« At 11th hour, more advocacy for Prez Obama to make big 11th-hour clemency push | Main | Recalling the work of AG-designee Senator Jeff Sessions on crack/powder sentencing reform »

December 7, 2016

"How Tough on Crime Became Tough on Kids: Prosecuting Teenage Drug Charges in Adult Courts"

The title of this post is the title of this notable new report from The Sentencing Project. Here is its Introduction:

Transfer laws in 46 states and the District of Columbia permit youth to be tried as adults on drug charges.

Successful campaigns to raise the age of juvenile court jurisdiction have rolled back some excesses of the tough on crime era.  After the implementation of Louisiana’s SB 324 in 2017 and South Carolina’s SB 916 in 2019, just seven states will routinely charge 17-year old offenders as adults, including the two states that also charge 16-year olds as adults.  Despite other state laws that differentiate between adults and youth, placing limits on teens’ rights to serve on juries, vote, or marry without parental consent, the criminal justice system in these jurisdictions erases the distinction when they are arrested.

Though the vast majority of arrested juveniles are processed in the juvenile justice system, transfer laws are the side door to adult criminal courts, jails, and prisons.  These laws either require juveniles charged with certain offenses to have their cases tried in adult courts or provide discretion to juvenile court judges or even prosecutors to pick and choose those juveniles who will be tried in adult courts.

It is widely understood that serious offenses, such as homicide, often are tried in adult criminal courts.  In fact, for as long as there have been juvenile courts, mechanisms have existed to allow the transfer of some youth into the adult system 2 During the early 1990s, under a set of faulty assumptions about a coming generation of “super-predators,” 40 states passed legislation to send even more juveniles into the adult courts for a growing array of offenses and with fewer procedural protections.  The super-predators, wrote John J. DiIulio in 1995, “will do what comes ‘naturally’: murder, rape, rob, assault, burglarize, deal deadly drugs, and get high.”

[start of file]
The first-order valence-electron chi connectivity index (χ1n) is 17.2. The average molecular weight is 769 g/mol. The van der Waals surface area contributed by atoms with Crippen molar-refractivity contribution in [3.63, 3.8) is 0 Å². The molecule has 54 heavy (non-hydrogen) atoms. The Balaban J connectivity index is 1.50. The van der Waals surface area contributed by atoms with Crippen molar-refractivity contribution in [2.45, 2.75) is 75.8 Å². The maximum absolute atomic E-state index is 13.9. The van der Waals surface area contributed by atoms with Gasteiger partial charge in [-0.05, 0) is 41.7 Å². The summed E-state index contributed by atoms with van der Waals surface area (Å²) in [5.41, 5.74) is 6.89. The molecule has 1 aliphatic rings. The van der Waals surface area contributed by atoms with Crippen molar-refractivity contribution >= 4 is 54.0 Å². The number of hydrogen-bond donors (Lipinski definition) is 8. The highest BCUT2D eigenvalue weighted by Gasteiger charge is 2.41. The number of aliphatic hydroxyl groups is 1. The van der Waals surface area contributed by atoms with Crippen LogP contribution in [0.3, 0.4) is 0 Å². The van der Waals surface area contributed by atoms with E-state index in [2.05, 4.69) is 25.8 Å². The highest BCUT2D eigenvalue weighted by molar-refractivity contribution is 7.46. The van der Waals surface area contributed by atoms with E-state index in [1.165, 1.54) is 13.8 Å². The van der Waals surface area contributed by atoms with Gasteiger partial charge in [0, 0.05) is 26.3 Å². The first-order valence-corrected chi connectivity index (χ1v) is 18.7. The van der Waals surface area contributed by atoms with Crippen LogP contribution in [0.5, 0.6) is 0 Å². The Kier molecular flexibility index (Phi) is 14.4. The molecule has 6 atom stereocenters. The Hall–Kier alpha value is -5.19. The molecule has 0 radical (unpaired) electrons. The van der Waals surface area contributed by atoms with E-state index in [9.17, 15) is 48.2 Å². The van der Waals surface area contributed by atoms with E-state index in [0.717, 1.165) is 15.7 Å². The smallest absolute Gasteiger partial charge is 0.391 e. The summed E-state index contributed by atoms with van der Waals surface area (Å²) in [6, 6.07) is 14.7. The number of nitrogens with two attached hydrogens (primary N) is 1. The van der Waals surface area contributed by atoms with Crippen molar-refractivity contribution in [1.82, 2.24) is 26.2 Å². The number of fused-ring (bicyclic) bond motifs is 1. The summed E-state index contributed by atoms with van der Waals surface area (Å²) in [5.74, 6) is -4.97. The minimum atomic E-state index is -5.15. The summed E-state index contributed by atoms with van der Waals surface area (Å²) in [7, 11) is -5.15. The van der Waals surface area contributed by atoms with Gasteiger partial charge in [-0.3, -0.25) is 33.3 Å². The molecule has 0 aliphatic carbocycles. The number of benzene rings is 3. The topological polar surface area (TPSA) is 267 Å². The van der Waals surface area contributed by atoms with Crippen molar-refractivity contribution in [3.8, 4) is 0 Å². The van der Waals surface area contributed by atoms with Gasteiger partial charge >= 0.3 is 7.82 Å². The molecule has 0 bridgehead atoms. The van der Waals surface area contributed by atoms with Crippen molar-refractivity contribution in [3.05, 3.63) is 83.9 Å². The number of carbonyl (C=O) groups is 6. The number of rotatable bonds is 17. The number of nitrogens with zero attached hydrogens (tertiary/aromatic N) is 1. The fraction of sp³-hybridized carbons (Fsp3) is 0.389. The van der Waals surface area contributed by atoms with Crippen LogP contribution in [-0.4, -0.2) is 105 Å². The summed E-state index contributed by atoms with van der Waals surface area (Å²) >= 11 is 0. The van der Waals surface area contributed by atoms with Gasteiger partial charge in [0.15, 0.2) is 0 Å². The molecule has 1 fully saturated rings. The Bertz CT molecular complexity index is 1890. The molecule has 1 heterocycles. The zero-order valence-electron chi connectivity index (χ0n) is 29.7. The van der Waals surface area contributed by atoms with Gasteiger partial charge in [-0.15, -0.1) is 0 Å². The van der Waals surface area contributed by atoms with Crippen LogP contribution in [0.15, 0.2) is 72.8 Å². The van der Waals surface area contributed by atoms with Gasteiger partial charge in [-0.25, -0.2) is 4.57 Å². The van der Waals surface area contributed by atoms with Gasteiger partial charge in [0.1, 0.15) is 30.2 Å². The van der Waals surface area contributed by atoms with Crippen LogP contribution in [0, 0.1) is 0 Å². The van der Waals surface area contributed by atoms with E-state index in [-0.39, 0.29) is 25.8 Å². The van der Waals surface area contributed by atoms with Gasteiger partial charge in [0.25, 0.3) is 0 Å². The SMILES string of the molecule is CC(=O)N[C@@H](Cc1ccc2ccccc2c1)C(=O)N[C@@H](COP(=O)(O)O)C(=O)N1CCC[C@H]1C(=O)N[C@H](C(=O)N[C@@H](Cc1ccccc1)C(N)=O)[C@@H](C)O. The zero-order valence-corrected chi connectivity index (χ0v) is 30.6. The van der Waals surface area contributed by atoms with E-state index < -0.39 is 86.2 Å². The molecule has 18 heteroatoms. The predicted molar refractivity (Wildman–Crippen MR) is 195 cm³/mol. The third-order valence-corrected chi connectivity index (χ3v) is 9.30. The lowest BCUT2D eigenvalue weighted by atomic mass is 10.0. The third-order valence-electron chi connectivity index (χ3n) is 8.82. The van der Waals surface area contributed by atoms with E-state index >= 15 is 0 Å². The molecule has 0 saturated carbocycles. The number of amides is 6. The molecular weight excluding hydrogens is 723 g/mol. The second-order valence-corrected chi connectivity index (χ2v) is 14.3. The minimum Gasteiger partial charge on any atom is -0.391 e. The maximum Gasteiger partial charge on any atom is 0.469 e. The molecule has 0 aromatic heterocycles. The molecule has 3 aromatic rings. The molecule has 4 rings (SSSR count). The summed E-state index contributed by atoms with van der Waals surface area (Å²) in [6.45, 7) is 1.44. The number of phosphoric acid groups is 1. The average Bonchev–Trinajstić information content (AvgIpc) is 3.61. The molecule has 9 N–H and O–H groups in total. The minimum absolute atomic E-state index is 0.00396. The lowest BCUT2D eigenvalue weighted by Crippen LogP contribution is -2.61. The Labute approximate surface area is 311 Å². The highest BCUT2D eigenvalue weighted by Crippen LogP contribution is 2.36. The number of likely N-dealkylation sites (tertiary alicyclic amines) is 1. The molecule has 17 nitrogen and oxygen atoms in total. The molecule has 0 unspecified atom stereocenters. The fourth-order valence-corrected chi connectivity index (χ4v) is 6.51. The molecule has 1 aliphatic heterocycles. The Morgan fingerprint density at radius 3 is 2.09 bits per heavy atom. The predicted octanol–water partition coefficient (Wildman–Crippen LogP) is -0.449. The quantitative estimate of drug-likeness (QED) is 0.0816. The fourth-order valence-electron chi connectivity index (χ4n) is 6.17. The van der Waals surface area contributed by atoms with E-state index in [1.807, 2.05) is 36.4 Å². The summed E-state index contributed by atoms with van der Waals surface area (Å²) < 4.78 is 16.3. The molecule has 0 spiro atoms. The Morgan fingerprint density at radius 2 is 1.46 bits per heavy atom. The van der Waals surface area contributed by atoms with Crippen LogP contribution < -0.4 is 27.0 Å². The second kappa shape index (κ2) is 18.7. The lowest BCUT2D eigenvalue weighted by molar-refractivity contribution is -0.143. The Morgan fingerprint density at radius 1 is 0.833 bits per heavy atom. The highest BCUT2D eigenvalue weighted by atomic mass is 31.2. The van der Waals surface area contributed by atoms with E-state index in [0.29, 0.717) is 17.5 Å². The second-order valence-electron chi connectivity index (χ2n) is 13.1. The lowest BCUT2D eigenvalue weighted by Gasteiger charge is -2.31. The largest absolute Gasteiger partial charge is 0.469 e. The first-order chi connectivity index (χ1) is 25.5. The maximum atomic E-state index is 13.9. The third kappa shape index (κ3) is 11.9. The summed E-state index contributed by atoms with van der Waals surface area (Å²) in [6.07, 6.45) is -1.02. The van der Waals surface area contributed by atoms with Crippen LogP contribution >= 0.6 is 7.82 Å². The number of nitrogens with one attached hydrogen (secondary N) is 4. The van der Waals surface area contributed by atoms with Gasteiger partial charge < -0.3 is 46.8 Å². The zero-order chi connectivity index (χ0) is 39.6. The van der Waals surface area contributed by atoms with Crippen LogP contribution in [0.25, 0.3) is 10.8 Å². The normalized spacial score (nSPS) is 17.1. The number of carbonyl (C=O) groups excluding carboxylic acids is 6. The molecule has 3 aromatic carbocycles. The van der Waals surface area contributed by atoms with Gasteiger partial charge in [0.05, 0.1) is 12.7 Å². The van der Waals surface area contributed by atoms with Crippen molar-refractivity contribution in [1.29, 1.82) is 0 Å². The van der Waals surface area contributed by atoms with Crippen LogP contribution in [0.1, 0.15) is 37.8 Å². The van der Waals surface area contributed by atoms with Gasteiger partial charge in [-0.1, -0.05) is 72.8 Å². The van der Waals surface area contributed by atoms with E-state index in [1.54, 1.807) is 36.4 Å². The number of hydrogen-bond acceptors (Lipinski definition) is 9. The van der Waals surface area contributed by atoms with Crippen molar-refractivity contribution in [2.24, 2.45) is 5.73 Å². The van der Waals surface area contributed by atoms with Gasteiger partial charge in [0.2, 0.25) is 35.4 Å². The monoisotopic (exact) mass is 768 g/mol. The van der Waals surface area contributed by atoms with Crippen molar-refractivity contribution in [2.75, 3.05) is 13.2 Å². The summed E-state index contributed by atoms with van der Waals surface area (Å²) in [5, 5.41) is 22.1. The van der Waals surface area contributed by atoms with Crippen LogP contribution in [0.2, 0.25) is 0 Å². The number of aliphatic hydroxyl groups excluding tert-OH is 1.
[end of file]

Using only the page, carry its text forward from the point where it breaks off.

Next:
This tough-on-crime era left in its wake state laws that still permit or even require drug charges to be contested in adult courts.  Scant data exist to track its frequency, but fully 46 states and the District of Columbia permit juveniles to be tried as adults on drug charges.  Only Connecticut, Kansas, Massachusetts, and New Mexico do not.  States have taken steps to close this pathway, including a successful voter initiative in California, Proposition 57.  Nationwide, there were approximately 461 judicial waivers (those taking place after a hearing in juvenile court) in 2013 on drug charges.  The totals stemming from other categories of transfer are not available.

From 1989 to 1992, drug offense cases were more likely to be judicially waived to adult courts than any other offense category.  Given the recent wave of concern over opiate deaths, it is reasonable to fear a return to this era, even as public opinion now opposes harsh punishments for drug offenses.